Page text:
LARS ULRICH On 'Some Kind Of Monster' Documentary: 'We Wanted To Have The Connecting Door To The Fans Be As Open Wide As Possible

August 16, 2023

In a new interview with Mary Anne Hobbs's BBC Radio 6 Music show, METALLICA drummer Lars Ulrich reflected on the band's 2004 documentary "Some Kind Of Monster", which ended up becoming an honest examination of one of the world's most successful heavy metal bands. He said (as transcribed by BLABBERMOUTH.NET): "Transparency has always been a really big thing for us. And so we decided very early on that the bands that we appreciated and the bands that we were inspired by, most of them were very transparent. And we wanted to have the door, the connecting door to the fans, be as open wide as possible. I think if you decide to open the door, the only thing you can do is open the door completely. You can't cherry-pick when to let people in. It's gotta be the good and the bad, and it's gotta be all of it, and there's gotta be continuous access. So we feel that we've always tried to honor that. And that movie from 20 years ago was obviously… I think for a lot of people that never had that kind of open door access to a rock and roll band and seeing all of it, including the warts and all the crazy shit that was going on behind the doors as we were trying to figure out who we were and trying to figure a way through understanding the growth that had occurred with who we were as people and how we related to each other and the state of our minds and our own mental health and all of it. And at that time, obviously, there were all these camera crews there, and we just decided to go for it, because we weren't scared and we trusted the film people and we felt that that kind of transparency was part of who we were."

You can listen to the entire chat at

Originally intended to be a promotional video paid for by Elektra Records to document the members of METALLICA going back into the studio for the first time in five years, "Some Kind Of Monster" ended up following METALLICA through the three most turbulent years of their long career, during which they battled through addiction, lineup changes, fan backlash, personal turmoil and the near-disintegration of the group during the making of their "St. Anger" album.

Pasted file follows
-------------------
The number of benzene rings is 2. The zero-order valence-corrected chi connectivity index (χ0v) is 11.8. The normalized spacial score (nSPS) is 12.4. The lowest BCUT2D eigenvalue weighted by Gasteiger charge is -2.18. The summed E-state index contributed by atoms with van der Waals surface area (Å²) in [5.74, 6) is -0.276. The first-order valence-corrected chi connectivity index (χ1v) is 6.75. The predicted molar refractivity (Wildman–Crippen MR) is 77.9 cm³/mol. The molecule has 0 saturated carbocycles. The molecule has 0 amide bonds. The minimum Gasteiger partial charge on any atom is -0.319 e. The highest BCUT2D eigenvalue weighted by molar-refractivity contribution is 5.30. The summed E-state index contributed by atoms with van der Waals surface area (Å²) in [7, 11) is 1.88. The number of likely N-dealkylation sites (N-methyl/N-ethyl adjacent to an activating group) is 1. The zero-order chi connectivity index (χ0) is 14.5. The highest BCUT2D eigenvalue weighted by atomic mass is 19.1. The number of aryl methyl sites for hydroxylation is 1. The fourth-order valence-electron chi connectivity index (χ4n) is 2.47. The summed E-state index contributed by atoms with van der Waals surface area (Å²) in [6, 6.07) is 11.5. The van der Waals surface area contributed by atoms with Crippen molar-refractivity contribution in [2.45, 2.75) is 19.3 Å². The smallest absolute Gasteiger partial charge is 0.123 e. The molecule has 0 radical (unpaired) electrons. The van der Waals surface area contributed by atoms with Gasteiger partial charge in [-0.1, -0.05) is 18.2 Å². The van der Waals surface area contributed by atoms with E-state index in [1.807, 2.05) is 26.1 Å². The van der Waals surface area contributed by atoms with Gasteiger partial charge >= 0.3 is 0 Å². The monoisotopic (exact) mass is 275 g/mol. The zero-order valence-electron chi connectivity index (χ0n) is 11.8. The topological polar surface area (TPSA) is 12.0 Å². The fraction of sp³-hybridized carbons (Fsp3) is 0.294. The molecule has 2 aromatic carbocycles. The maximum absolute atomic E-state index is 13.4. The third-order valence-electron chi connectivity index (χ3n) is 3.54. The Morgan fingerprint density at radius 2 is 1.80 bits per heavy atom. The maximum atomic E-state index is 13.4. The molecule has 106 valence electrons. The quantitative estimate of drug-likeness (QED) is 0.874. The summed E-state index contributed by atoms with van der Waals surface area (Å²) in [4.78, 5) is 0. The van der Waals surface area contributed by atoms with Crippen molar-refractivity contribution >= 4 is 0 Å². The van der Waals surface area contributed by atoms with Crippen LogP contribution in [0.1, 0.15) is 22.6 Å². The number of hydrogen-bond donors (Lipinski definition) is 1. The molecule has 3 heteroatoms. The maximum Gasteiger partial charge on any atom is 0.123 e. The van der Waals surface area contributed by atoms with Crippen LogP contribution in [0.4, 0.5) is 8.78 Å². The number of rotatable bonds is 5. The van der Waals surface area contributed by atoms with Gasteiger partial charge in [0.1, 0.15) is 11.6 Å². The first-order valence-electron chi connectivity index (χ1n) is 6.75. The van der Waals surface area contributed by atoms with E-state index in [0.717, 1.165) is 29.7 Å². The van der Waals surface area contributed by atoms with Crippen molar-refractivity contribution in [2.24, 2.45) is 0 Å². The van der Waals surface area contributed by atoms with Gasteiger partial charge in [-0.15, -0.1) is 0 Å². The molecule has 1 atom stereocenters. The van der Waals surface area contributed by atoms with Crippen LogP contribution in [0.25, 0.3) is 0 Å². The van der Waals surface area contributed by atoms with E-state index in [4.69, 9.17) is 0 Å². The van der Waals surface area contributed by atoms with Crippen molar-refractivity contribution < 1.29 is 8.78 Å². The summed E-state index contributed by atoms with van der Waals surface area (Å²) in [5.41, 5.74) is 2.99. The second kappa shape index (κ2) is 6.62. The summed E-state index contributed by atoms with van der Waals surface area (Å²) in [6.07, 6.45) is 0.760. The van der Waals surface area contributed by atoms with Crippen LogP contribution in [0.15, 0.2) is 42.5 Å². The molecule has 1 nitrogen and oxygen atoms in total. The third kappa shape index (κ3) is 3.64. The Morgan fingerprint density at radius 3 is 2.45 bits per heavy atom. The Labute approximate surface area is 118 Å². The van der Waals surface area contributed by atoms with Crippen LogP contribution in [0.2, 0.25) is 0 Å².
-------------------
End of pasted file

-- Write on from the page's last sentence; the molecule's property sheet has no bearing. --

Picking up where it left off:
While initially helping METALLICA towards restoring band harmony, "Some Kind Of Monster" shows "performance coach" Phil Towle, a former psychotherapist who was brought into the picture in January 2001 to help James Hetfield, Kirk Hammett and Ulrich repair their relationship with then-METALLICA bassist Jason Newsted, attempting to increasingly insert himself into the band's creative process, submitting lyrics for the album and even attempting to join them on the road.

"The presence of the cameras helped keep the process on track," Ulrich told The Wrap in a 2014 interview. "There was another set of eyes and ears there. Sometimes when somebody else is in the room, you watch your p's and q's a little more. I think it kept the whole thing from derailing in some peculiar way.

"We were at a crossroads," Ulrich added. "We had been really good at being able to compartmentalize a lot of this stuff. Suppress it with drinking or other extravagances. This was the first time we had to talk to each other, get to know each other and work stuff out … The cameras were there catching all of it."

"Some Kind Of Monster" also documented Hetfield's spiral into alcoholism and decision to check himself into a rehab facility. Hetfield's re-emergence from rehab is when the film really gets into gear, with the chief worry in his mind whether or not he could do METALLICA sober.

"Hetfield went away, but we said, 'Why don't we keep filming? Because we think it's interesting,'" Ulrich said. "We said, 'We trust you guys.' And they ended up being another set of eyes and ears in those rooms for the next 18 months as we dealt with the aftermath of Hetfield going away and all of the subsequent domino issues that came in the wake of that."

According to Ulrich, METALLICA had no idea how fans would respond to seeing footage of the band's touchy-feeling therapy sessions that ultimately healed the group and kept METALLICA from splitting up.

"As much as you want to control how people react, there are always things that throw you for a loop," Ulrich explained. "The fact that the music world was a little bewildered by it and the fact that the movie world sort of embraced the film was not something we would've predicted."

METALLICA released a tenth-anniversary two-disc Blu-ray edition of "Some Kind Of Monster" in November 2014. The new edition of the film was made available digitally and via VOD for the first time. It also contained a new bonus feature, "Metallica: This Monster Lives", a 25-minute follow-up segment filmed at the 2013 Toronto International Film Festival during the premiere of the band's second film, "Metallica Through The Never". The segment featured interview footage with the band and directors Joe Berlinger and Bruce Sinofsky, in which they all looked back at the decade since the release of the film.

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